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Monday, 1 July, 2002, 00:09 GMT 01:09 UK
Surrogate couples 'make better parents'
Women who use surrogate mothers to have children tend to become very loving and doting parents, research suggests.

There have been concerns about the impact of surrogacy arrangements on the well-being of children and families.


The findings of this study are generally reassuring with respect to relationships with surrogate mothers

Fiona MacCallum
But the annual conference of the European Society of Human Reproduction and Embryology in Vienna heard that these fears seem to be largely unfounded.

The first study of its kind into surrogacy found that mothers who had relied on another women to carry their child tended to show more warmth towards their babies than mothers whose child was conceived naturally.

Both the mother and father tended to have better parenting skills than parents in non-surrogate families.

And the babies themselves show no differences in their temperament and behaviour when compared with non-surrogate babies.

Nor do there seem to be problems when the surrogate mothers hand over the babies to the mothers who have commissioned the surrogacy.

The research was carried out by a team from the Family and Child Psychology Research Centre at City University, London.

Controversial procedure

They studied 43 families with a child born through surrogacy arrangements, and compared them with 51 families with a child conceived through IVF with donated eggs, and 86 families with a naturally conceived child.

This first phase of the study looked at families when the children were aged between nine and 12 months.

There are two types of surrogacy:

  • partial (or straight) surrogacy where the surrogate mother and the commissioning father are the genetic parents of the child and conception is through artificial insemination
  • full (or host) surrogacy where the commissioning mother and father are the genetic parents and conception is achieved through IVF

Of the 43 surrogate families in the study, nearly two-fifths involved full surrogacy and just over three-fifths involved partial surrogacy.

Two-thirds of the surrogate mothers were unknown to the commissioning couple prior to the surrogacy arrangement, while the remaining third of surrogate mothers were either a sister or a friend of the commissioning mother. This was closely comparable to the egg donor families.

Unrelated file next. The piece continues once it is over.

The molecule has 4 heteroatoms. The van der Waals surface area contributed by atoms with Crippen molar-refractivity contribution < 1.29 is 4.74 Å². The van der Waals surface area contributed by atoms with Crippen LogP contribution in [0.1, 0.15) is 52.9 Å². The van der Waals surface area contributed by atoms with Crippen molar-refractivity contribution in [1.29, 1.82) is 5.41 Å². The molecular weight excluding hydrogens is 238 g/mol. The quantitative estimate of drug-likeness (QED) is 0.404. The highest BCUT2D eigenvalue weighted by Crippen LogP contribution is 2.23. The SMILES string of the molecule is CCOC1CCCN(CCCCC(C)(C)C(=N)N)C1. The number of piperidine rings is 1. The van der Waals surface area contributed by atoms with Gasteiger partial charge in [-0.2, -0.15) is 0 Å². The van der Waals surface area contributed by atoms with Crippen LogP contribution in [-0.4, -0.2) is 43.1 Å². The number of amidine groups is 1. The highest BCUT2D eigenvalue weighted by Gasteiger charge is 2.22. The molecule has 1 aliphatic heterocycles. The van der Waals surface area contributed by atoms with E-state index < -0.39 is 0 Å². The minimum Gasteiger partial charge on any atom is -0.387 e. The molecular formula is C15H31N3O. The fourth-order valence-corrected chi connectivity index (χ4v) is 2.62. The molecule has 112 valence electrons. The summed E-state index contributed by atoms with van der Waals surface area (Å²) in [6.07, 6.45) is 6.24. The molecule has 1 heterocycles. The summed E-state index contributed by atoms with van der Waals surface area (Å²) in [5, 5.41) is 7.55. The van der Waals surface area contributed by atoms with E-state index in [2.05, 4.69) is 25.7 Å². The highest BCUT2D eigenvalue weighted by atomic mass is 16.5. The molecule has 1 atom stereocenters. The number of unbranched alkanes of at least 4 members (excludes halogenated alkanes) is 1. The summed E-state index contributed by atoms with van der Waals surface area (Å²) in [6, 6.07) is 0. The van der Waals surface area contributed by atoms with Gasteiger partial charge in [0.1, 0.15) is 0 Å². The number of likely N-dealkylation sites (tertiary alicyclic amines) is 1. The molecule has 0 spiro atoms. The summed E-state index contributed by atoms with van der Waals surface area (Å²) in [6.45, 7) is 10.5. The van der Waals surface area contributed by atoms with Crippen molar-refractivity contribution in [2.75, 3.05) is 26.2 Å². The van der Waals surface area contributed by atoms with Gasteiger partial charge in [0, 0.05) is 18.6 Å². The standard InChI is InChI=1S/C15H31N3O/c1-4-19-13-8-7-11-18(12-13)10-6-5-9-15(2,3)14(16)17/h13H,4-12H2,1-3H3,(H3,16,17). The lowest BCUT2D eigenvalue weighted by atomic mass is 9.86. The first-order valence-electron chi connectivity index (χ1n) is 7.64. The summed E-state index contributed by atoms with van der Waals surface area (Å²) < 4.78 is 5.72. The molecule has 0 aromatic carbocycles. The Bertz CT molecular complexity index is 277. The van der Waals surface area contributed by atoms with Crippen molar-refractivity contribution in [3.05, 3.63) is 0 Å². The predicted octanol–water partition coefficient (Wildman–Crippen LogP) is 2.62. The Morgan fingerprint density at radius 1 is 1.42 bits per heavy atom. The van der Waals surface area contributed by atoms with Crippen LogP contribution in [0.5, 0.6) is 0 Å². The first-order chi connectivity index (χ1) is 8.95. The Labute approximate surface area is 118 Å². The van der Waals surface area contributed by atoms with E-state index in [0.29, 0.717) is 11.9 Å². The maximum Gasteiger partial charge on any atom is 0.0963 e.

The researchers questioned the commissioning mothers about the surrogate's reaction to handing over the child, about their own relationship with the surrogate following the birth and about their attitudes towards the surrogate's involvement in the child's life.

False assumptions

Researcher Fiona MacCallum said: "It is often assumed that surrogate mothers will have difficulties handing the child over following the birth.


These children were still in infancy and it remains to be seen how these families will change as the children grow up

Fiona MacCallum
"In fact, we found only one instance of the surrogate having slight doubts at this time, with all other mothers reporting no problems.

"Since the birth of the child, the majority of the families had kept in touch with the surrogate to some extent and 70% saw her at least once every couple of months.

"Ninety per cent of commissioning mothers reported that they still had a very good relationship with the surrogate, and no mothers described any major conflict or hostility between the commissioning couple and the surrogate."

The researchers also found that surrogacy mothers were much more likely to tell friends and family about the arrangement than were women who opted for IVF egg donation.

All the surrogacy mothers intended to tell their children about their conception, but only 57% of the egg donor mothers said they definitely planned to tell their children.

Ms MacCallum said: "The findings of this study are generally reassuring with respect to relationships with surrogate mothers, quality of parenting and the temperament of the child.

"There is no evidence so far to support the concerns that have been voiced about the practice of surrogacy.

"However, these children were still in infancy and it remains to be seen how these families will change as the children grow up."

 WATCH/LISTEN
 ON THIS STORY
The BBC's James Westhead
"Critics fear problems may develop later"
Reports from the 2002 Eshre conference in Vienna

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30 Nov 00 | Health
14 Oct 98 | Health
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